I’ve been struggling with life for a while now. And while I might look back in ten, twenty, or fifty years and understand that life is best experienced as a struggle, that suspicion does little to help me enjoy this tempest. It’s a multifaceted storm, to be sure, with rain coming in from the heart and vicious gales blowing in from my mind, and far too much societal debris swirling around for anyone’s safety. And, as with any conflict that has multiple roots, it’s been difficult to weed out.
Cut to the interview I heard on NPR this afternoon on my way home from work (which is as much of my existential problem as it is for any [soon-to-be] college graduate my age). Tuning in shortly after the topic of the interview was announced, it took me a few minutes to realize A) what was being discussed, and B) how eerily specific this topic was to my series of life crises. (This is probably because my life crises are quite unoriginal, but that’s beside the point.)
The interviewee was discussing his book on commencement speeches, and what we should really be telling high school and college graduates. He rejects the “shoot for the stars”, “life is going to be rosy and perfect because you’re all special snowflakes” approach in favor of one that is much more helpful (albeit a little less inspirational).
I’ll link to the whole article, which is worth the read, but there is only one point that I really want to mention. When the interviewee brought it up, it was like he was reached through the radio to lift a weight off my back that I never felt until its absence. It cut through all of the confusion in my mind and addressed the one underlying problem that was holding up all of the rest of my anguish:
Don’t try to be great.
This is, without a doubt, one of the most radical, liberating pieces of advice I’ve ever heard. I would, however alter it a little.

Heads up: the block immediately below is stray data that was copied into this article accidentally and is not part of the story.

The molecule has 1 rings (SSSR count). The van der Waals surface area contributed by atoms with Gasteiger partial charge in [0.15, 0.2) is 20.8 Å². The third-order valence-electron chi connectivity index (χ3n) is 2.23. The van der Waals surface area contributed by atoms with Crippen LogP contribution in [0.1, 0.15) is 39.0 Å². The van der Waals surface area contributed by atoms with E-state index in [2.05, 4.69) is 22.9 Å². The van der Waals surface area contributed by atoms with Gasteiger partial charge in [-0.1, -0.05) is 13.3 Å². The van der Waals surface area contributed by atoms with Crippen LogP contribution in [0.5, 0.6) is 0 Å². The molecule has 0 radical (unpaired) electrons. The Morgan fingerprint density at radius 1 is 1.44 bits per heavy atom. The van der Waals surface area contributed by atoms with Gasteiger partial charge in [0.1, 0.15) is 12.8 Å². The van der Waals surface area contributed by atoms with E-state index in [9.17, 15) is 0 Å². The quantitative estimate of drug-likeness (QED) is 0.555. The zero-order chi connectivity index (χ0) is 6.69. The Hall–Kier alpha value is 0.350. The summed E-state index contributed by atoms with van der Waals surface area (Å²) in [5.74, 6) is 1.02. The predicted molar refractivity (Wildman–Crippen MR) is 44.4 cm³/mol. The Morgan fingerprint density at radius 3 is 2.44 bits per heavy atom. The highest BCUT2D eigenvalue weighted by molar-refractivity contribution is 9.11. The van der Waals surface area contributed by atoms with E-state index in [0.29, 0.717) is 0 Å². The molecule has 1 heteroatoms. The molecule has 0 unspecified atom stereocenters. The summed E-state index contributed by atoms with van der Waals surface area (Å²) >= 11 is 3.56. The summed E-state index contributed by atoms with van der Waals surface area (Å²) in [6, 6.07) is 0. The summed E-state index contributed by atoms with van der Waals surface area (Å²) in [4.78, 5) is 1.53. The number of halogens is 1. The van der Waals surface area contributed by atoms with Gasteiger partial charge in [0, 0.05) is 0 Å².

Don’t try to live up to the world’s standards of greatness. Be great in the best way you know how.
I’ve always been pushed (by very well-meaning parents and relatives) to get a high-powered job that makes a “respectable” amount of money. Every time (and if you know me, you know what I mean when I say “EVERY”) I’ve felt a tug toward a new career path, I am invariably asked how much money I could make in that job, and how far I could advance in that field. Usually, those are the first two questions asked. And while you could argue that those questions only come up because my happiness and self-fulfillment is naturally assumed in any career I would pick, the hints of disappointment I’ve heard and seen when I brought up low-paying career fields like education and social work suggest otherwise.
The problem with greatness, or at least how I’ve been taught to understand it, is that it is defined by factors that are in no way guaranteed to make you happy. If “greatness” were measured in the lives you touch, or the joy you feel going to work, then I would strive to be the greatest woman the world has ever known. But greatness instead seems to be measured in the number of employees you manage and the number of zeroes in your bank account.
I know how soul-crushing it is to be told that those are the white rabbits you need to chase, even if they lead you to a place you’d never choose to go on your own. There’s also a special humiliation that complicates the experience when you’ve been led to believe that you have the potential to catch those rabbits, if only you tried. It makes settling for anything else seem like the ultimate failure.
Oh… well that sounds lovely. But how much does it PAY? And would you be stuck doing that your whole life, or could you get promoted? Well… I’m sure you’ll figure out how to be happy.
You don’t really want to teach. Teachers don’t make ANY money, and the benefits are awful. You’re so smart, why don’t you go into law? You’d be a top-notch lawyer!
Oh… you’re going to grad school? And you have a teaching assistanship? That’s wonderful! How much will it be paying you? Oh. Well, good thing Chad has a job!
Right now, I am a reading tutor with AmeriCorps. As far as jobs go, I’m pretty far down on the white-collar totem pole. After paying for the gas to get to and from work, I bring in about $100 a month (you read that right). I don’t rub elbows with politicians, have lunch with the leading experts in my field, or get sent expensive gifts as rewards for successful business transactions. I get hugs from children and teary thank-you’s from teachers who thought that their students would never read, until they started working with me.
My work right now won’t get me a six-figure bonus at the end of the year, or into the history books, or onto The Daily Show. But I love what I do, and I love being good at it. I’ve had several people tell me I’m a natural teacher, and the joy I feel when I come to work each day for much less than minimum wage definitely has me reevaluating how important that six-figure salary is after all.
I think my new life motto (or one of them, anyway) might have to be a bastardization of Adam Savage’s famous quote:
I reject your standards of greatness and substitute my own.